With a mission, a vision and a set of goals in place, the Frederick Food Council is now looking for leaders.
About 25 people gathered Wednesday at Milkhouse Brewery in Mount Airy to continue to shape a grassroots organization launched in April, which is dedicated to building local food equity, food education and agricultural economies. The latest hurdle is finding a small group of people willing to take charge and lead the group.
“There’s no rush. ... When we want to do something right, we have to take our time,” said JoAnn Coates-Hunter, one of the founders of the food council.
Coates-Hunter let the group members mull over if any would be interested in making a one-year commitment to a steering committee, which would organize meetings and help the group find a fiscal sponsor.
As the leadership takes shape, the group intends to bring in speakers and outreach to 4-H, high school FFA chapters and communities of color to diversify its membership and see how it can assist with food literacy.
Eventually the group will also need to think about its legislative priorities, said Myersville Mayor Wayne Creadick, who attended the gathering out of personal interest.
Now is the time to start planning what the group would like to see happen at the next General Assembly session, he said Wednesday. Frederick County has 12 municipalities and a county government, each of which has substantial influence and strong relationships with the delegates, he said.
The governments could also come together or individually support legislation.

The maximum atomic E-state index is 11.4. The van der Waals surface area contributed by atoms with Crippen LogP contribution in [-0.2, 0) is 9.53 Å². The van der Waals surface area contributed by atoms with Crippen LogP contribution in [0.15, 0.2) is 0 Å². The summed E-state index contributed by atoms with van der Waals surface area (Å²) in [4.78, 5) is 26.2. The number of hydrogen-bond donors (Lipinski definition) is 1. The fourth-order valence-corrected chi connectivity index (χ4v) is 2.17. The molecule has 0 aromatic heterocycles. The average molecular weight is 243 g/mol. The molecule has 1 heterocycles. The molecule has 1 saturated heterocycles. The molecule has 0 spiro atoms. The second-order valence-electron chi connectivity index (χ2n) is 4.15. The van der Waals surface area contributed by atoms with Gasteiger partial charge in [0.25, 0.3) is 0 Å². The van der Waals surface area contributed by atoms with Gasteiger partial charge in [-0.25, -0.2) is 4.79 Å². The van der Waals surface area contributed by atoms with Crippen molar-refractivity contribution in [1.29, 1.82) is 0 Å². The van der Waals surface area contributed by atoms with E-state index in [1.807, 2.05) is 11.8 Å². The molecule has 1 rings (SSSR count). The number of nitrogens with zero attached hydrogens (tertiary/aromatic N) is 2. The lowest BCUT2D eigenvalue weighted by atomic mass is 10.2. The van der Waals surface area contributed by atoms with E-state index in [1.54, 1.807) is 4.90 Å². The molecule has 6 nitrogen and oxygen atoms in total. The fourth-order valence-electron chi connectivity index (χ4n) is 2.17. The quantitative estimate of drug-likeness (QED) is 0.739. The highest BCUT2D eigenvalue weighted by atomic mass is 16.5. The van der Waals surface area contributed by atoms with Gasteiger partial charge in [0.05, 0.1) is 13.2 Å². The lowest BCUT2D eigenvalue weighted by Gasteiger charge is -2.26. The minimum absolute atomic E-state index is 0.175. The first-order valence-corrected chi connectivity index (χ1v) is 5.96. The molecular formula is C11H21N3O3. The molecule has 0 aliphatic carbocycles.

Creadick said he plans to continue to follow the food council’s progress, and bring updates to the Maryland Municipal League when appropriate. That way, municipalities — which each have schools in their town limits — can come in and support the work of the food council at the right time, he said.
Frederick County Public Schools is an area of particular interest to the food council. Community FARE — which stands for Food Advocacy Resources and Education — was the recipient of a U.S. Department of Agriculture planning grant to determine how to get more local produce into five pilot elementary schools in the upcoming school year.
Alysia Feuer, who is the grant coordinator for Community FARE, presented to the larger food council on Wednesday on the organization’s progress. Her biggest question was: Who do we talk to?
FCPS currently buys food from Keany Produce, a Maryland distributor. Lisa Orr, executive director of Mountainside Education and Enrichment, supported speaking to the distributor to find out what its needs were and if any of those needs could be met by Frederick County farmers.
Phil Westcott, owner of Key City Compost, also supported speaking directly with producers about varieties and quantities of produce, because farmers are planning next season’s crops now.
This work dovetails into the broader mission of the food council, which is to establish a “food hub,” or aggregation center, where producers could bring products to be sold in bulk, processed or marketed.
University of Maryland Extension agricultural agent Matt Morris said aggregation already works in multiple agricultural markets, including cattle, which he rears in Jefferson at Middletown Valley Beef. The key is to find or create those markets for other produce.
The council’s agricultural economy work group, on which Morris sits, has set its goal to identify the current number of farmers, the type of food they grow, the pounds of food sold in Frederick County and the obstacles to producing certain products. Then, find innovative ways to bring producers and consumers face-to-face so they build relationships and increase their access to local food.
“We can grow it,” Morris said. “It’s generally going to be more profitable than what we’re doing now. ... The markets are what we need.”